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Sunday, June 13, 2004
08:43 pm UTC @Creator MightyE The Washington D.C. World War II Memorial
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My wife and I took a bus trip with her parents yesterday down to Washington D.C. We hit the Air & Space museum, Washington Monument, Lincoln Monument, and the Natural History museum. Of course one day is not enough time to do all of those things and give them sufficient attention.

The other thing we did, and about which I would like to talk today, is visit the new World War II memorial. I've never been in a war, and I hope never to be. I cannot fathom what this experience must be like to have lived through something like this; it's somewhat like water understanding what it's like to be oil. They share many of the same characteristics, and can even look enough alike that it might be difficult at times to tell them apart, but when you mix them, there is a certain quality that causes the oil to rise above the water, and a barrier that will always separate them from each other, even if they do live at times side by side. The price for owning this quality is far more than any person should be expected to pay, and never previously has that been more dramatically demonstrated to me than when I was standing in the midst of a crowd of people, many of whom were standing, mouths open in silent awe, in the WWII memorial.

There is this wall of bronze stars above a reflecting pool. Each star represents 100 people who died. I wouldn't have been able to hope to count them all with out resorting to my calculator to multiply the rows by the columns, and even then, it'd have taken no small amount of time to count the rows and columns. In the distance behind these stars is the half-mile long reflecting pool, and at the far side of that is the Lincoln monument. Standing in front of the stars with your back to them, you'll see the Washington monument staring down on you.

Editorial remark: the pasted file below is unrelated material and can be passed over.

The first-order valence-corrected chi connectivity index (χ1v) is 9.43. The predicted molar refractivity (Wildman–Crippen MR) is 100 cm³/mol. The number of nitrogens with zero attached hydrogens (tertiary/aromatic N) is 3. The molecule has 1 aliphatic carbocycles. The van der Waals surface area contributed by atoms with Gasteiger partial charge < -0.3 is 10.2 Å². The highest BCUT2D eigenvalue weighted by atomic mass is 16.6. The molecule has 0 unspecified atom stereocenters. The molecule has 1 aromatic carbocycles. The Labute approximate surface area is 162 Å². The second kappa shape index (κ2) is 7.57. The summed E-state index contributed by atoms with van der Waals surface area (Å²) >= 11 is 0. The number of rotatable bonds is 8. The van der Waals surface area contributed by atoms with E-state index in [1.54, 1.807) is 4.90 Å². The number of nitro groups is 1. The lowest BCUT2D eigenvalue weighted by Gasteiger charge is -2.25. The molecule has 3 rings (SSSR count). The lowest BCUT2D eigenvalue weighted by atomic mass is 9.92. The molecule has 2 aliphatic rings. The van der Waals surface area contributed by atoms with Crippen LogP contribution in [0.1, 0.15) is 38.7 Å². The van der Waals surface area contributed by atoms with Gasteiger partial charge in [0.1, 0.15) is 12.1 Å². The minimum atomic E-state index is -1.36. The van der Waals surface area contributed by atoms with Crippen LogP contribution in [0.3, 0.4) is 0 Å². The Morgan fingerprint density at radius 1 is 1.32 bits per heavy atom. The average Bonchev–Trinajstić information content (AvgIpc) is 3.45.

It is a truly humbling experience. If for even a moment, standing in here, you feel anything but humble, you should turn and allow the crowd to part for a moment, just long enough to glimpse a single star on the wall, and when you see it, realize that every single person you are close to, as well as many if not all of your acquaintances and relatives do not collectively represent the price that that tiny bronze star represents, sitting nondescript among so many thousands of other stars.

As impressed as I was with this memorial, I took 53 pictures. At one point, I had a perfect shot lined up in my view finder of a great stone bench engraved with "To Restore Freedom and To End Tyrany," above which rises a bronze pillar and a U.S. flag at half staff. I'd been waiting several minutes for the crowd to part long enough to get a good shot of it, when just as they did so, this old guy walks on to the scene and sits down on the bench. Not thinking, I lower my camera and grumble to my wife about my ruined shot. "I think he earned it," she says quietly. Ashamed, I had to agree.

This memorial is positively beautiful. If you are ever in the area of Washington, go and see it. I attached a couple of images here.

Standing under the "Pacific" entrance, looking over the crowd.
Looking up at the Pennsylvania pylon, a rose perched in the lower right.
The field of brass stars.
Old man on the bench.

Those pictures are at 800x600 resolution. If any would like a higher res version, I have 2560x1920 images (should be bigger than your desktop no matter how high your resolution, hehe). Just send me a yom with your email address. The files are each about 1 meg just so you know what you'd be in for.

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